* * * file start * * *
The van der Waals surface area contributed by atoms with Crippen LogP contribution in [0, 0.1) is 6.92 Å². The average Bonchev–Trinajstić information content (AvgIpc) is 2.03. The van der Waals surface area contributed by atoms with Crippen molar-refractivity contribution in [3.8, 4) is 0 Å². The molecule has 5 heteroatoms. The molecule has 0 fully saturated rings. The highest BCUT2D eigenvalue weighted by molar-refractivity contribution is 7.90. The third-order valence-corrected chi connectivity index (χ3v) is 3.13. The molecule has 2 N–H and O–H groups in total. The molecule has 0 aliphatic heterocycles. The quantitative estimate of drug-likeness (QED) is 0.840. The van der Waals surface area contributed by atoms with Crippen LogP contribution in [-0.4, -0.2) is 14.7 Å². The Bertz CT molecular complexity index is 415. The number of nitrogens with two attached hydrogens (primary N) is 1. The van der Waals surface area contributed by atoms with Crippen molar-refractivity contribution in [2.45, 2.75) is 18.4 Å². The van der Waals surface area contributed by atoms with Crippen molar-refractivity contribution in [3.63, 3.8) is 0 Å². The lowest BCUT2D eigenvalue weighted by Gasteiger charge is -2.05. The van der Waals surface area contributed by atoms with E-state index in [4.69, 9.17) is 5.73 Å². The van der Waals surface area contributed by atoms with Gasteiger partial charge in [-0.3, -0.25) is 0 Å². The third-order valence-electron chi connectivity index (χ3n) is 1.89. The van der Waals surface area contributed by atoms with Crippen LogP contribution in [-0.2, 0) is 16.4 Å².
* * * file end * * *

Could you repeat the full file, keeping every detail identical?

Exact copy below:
The van der Waals surface area contributed by atoms with Crippen LogP contribution in [0, 0.1) is 6.92 Å². The average Bonchev–Trinajstić information content (AvgIpc) is 2.03. The van der Waals surface area contributed by atoms with Crippen molar-refractivity contribution in [3.8, 4) is 0 Å². The molecule has 5 heteroatoms. The molecule has 0 fully saturated rings. The highest BCUT2D eigenvalue weighted by molar-refractivity contribution is 7.90. The third-order valence-corrected chi connectivity index (χ3v) is 3.13. The molecule has 2 N–H and O–H groups in total. The molecule has 0 aliphatic heterocycles. The quantitative estimate of drug-likeness (QED) is 0.840. The van der Waals surface area contributed by atoms with Crippen LogP contribution in [-0.4, -0.2) is 14.7 Å². The Bertz CT molecular complexity index is 415. The number of nitrogens with two attached hydrogens (primary N) is 1. The van der Waals surface area contributed by atoms with Crippen molar-refractivity contribution in [2.45, 2.75) is 18.4 Å². The van der Waals surface area contributed by atoms with Crippen molar-refractivity contribution in [3.63, 3.8) is 0 Å². The lowest BCUT2D eigenvalue weighted by Gasteiger charge is -2.05. The van der Waals surface area contributed by atoms with E-state index in [4.69, 9.17) is 5.73 Å². The van der Waals surface area contributed by atoms with Gasteiger partial charge in [-0.3, -0.25) is 0 Å². The third-order valence-electron chi connectivity index (χ3n) is 1.89. The van der Waals surface area contributed by atoms with Crippen LogP contribution in [-0.2, 0) is 16.4 Å².